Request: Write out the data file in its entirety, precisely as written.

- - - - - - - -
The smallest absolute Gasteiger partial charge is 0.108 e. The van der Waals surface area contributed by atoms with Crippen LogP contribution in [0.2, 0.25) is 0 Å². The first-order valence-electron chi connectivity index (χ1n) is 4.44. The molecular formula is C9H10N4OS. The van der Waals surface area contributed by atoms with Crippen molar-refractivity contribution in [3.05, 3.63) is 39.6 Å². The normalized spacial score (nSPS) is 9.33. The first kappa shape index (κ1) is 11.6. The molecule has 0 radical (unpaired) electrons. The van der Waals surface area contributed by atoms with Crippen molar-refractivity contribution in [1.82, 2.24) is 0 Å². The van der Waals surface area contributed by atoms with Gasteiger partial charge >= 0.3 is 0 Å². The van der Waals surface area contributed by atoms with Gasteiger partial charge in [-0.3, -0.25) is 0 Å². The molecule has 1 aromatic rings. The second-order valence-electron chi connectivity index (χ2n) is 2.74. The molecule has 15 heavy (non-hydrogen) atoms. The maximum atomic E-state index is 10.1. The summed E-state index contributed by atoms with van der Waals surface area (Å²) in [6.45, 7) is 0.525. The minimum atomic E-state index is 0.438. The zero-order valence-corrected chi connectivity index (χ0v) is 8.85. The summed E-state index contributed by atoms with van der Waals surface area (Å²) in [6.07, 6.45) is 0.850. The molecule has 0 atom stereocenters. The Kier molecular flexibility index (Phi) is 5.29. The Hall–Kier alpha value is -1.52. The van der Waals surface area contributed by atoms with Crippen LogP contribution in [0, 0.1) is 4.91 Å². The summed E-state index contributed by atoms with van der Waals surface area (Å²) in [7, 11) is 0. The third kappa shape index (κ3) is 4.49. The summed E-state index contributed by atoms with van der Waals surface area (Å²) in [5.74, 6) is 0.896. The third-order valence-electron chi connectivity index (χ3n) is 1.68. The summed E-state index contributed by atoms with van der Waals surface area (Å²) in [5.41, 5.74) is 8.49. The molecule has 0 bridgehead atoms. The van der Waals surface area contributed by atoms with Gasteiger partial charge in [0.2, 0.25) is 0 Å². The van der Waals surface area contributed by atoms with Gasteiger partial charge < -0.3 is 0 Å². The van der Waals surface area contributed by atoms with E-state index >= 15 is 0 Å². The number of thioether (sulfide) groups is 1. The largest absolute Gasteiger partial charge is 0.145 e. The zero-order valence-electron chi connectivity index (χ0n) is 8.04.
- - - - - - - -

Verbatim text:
The smallest absolute Gasteiger partial charge is 0.108 e. The van der Waals surface area contributed by atoms with Crippen LogP contribution in [0.2, 0.25) is 0 Å². The first-order valence-electron chi connectivity index (χ1n) is 4.44. The molecular formula is C9H10N4OS. The van der Waals surface area contributed by atoms with Crippen molar-refractivity contribution in [3.05, 3.63) is 39.6 Å². The normalized spacial score (nSPS) is 9.33. The first kappa shape index (κ1) is 11.6. The molecule has 0 radical (unpaired) electrons. The van der Waals surface area contributed by atoms with Crippen molar-refractivity contribution in [1.82, 2.24) is 0 Å². The van der Waals surface area contributed by atoms with Gasteiger partial charge >= 0.3 is 0 Å². The van der Waals surface area contributed by atoms with Gasteiger partial charge in [-0.3, -0.25) is 0 Å². The molecule has 1 aromatic rings. The second-order valence-electron chi connectivity index (χ2n) is 2.74. The molecule has 15 heavy (non-hydrogen) atoms. The maximum atomic E-state index is 10.1. The summed E-state index contributed by atoms with van der Waals surface area (Å²) in [6.45, 7) is 0.525. The minimum atomic E-state index is 0.438. The zero-order valence-corrected chi connectivity index (χ0v) is 8.85. The summed E-state index contributed by atoms with van der Waals surface area (Å²) in [6.07, 6.45) is 0.850. The molecule has 0 atom stereocenters. The Kier molecular flexibility index (Phi) is 5.29. The Hall–Kier alpha value is -1.52. The van der Waals surface area contributed by atoms with Crippen LogP contribution in [0, 0.1) is 4.91 Å². The summed E-state index contributed by atoms with van der Waals surface area (Å²) in [7, 11) is 0. The third kappa shape index (κ3) is 4.49. The summed E-state index contributed by atoms with van der Waals surface area (Å²) in [5.74, 6) is 0.896. The third-order valence-electron chi connectivity index (χ3n) is 1.68. The summed E-state index contributed by atoms with van der Waals surface area (Å²) in [5.41, 5.74) is 8.49. The molecule has 0 bridgehead atoms. The van der Waals surface area contributed by atoms with Gasteiger partial charge in [0.2, 0.25) is 0 Å². The van der Waals surface area contributed by atoms with Gasteiger partial charge < -0.3 is 0 Å². The van der Waals surface area contributed by atoms with E-state index >= 15 is 0 Å². The number of thioether (sulfide) groups is 1. The largest absolute Gasteiger partial charge is 0.145 e. The zero-order valence-electron chi connectivity index (χ0n) is 8.04.